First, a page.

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Lockdown: Contact & Visitation Rights

If you are a parent to a minor child (under the age of 18) then this blog is for you, it speaks to your rights, as well as the rights of your child.

Although each situation is unique and contact arrangements will depend on your circumstances, it is your child’s right to have contact with both parents.

Lockdown is frustrating and constricting, not just in your professional life but also in your personal life. I am sure you have already heard the, “You are not seeing the kids, this is a national lockdown” speech. 

During the early stages of level 5 lockdown, the Minister of Social Development prohibited any movement of children between co-holders of parental responsibilities and rights. Stating that children must remain with the parent that they were with when the lockdown period began. This was to ensure that children are not exposed to possible infection.

This decision was challenged by a parent who brought an urgent application before the Gauteng High Court. When deciding, the judge stressed that this is uncharted territory and it was difficult to rule against a regulation that has been implemented to ensure all children’s health and safety from possible infection.

In this situation, the minor child was to stay where they were at the time of lockdown. This subsequently set a precedent, until the regulations were amended, the movement of minor children was prohibited.

As the nation went down a level of lockdown, regulations were relaxed. 

Currently, under level 3, a parent or caregiver may transport a minor child to the other parent if they are in possession of a:

  • Court order
  • Parental rights and responsibilities agreement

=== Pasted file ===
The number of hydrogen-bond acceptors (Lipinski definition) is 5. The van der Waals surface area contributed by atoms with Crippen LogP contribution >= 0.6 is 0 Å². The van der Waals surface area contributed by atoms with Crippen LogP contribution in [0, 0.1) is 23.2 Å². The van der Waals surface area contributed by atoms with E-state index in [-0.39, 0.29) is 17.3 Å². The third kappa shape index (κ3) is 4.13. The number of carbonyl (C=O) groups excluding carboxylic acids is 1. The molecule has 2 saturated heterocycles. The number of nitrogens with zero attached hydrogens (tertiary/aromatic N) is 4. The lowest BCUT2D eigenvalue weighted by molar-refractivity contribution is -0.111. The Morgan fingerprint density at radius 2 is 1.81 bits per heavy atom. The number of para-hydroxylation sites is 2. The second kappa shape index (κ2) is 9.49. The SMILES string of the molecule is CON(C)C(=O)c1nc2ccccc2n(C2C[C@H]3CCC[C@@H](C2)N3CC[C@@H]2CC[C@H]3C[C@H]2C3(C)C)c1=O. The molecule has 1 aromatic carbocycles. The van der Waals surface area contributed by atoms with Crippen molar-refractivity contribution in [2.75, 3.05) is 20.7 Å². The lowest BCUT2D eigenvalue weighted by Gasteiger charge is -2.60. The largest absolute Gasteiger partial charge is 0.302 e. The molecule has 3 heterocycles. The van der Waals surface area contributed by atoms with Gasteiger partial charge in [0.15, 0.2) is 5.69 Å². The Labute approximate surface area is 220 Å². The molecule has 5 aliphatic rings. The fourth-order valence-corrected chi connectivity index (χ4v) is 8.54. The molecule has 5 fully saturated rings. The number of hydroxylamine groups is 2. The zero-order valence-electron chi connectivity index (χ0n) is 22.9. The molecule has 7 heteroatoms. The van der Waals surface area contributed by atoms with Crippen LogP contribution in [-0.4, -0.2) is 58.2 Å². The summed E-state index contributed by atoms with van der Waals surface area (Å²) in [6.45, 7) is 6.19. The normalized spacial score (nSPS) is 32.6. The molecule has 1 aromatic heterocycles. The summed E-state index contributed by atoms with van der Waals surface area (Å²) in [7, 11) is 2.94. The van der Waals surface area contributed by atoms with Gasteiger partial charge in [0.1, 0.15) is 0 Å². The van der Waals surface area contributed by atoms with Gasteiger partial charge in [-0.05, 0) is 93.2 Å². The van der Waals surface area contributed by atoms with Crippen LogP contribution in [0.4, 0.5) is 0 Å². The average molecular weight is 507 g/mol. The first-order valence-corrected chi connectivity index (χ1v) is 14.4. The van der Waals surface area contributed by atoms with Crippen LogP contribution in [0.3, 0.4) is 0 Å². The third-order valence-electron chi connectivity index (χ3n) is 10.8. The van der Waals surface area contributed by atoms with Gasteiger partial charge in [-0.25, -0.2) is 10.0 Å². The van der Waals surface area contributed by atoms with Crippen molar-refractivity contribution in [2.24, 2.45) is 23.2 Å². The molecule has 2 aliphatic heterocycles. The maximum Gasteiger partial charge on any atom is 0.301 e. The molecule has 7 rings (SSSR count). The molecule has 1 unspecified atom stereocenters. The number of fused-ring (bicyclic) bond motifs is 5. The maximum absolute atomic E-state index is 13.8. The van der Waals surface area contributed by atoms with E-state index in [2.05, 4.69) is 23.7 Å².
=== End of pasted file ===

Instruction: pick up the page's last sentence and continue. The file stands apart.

• Parenting plan (registered with the Family Advocate)
  • Birth certificate which relates the parent to the minor child

Parents who do not have any of the above set in place are still permitted to exercise contact with their minor child.  

Furthermore, all minor children are equally entitled to exercise contact with both their parents. It would appear to be unjust to stop a minor child from exercising contact, due to the fact that a formal process which is out of their control has not been completed or pursued. 

Inter-provincial travel in order for parents to exercise contact is allowed. The parent or caregiver who has the minor child, will have to approach their local Magistrates Court and obtain a permit which is issued only by a magistrate.

In order to obtain a permit from your local Magistrates Court, you must have the following:

  • Divorce court order
  • Parental responsibilities and rights agreement, registered parenting plan, birth certificate or certified copy thereof
  • Reasons as to why the movement of the child is necessary, submitted in writing

Upon examination, it would appear that transport between different metropolitan areas and district municipalities have since relaxed even further, seeing as many children have been transported to school and back.

However, respective parents may only exercise contact on the condition that both parents have not come into contact with, or reasonably suspect to have come into contact, with someone known to have (or suspected to have) contracted COVID-19. This complicating factor includes, by extension, the people living in the household.

Should one parent refuse the other parent to exercise contact, it will have to be based on reasonable grounds and/or related to the possible exposure of the child to COVID-19 (which should be prevented). 

We appreciate that there are many ‘loopholes’ in the regulations that can be manipulated, however, we caution parents who refuse the other parent contact unjustifiably or unreasonably, as it may be used against you in the future. 

We are reminded that the purpose of the regulations is to minimise the risk and reduce the exposure of COVID-19.

In terms of the Children’s Act, and in the eyes of our Courts, everything parents do must be in the best interests of the minor child. All minor children’s parents must do the same and place their minor child’s health, safety and, most of all, their best interests first.

Understandably, it has been a very testing time for parents all over the nation. Many families have been deprived of special time with their loved ones, but this is a time to be patient and compassionate towards each other, and to follow the regulations that are in place.

It is not a time to cause upheaval and instability. It is during these times that we need to implement the fundamental legal principle of UBUNTU.

Parents need to appreciate that they both have equal rights and responsibilities towards their minor children, and to deprive the rights of the other parent is to deprive the rights of their minor child as well.

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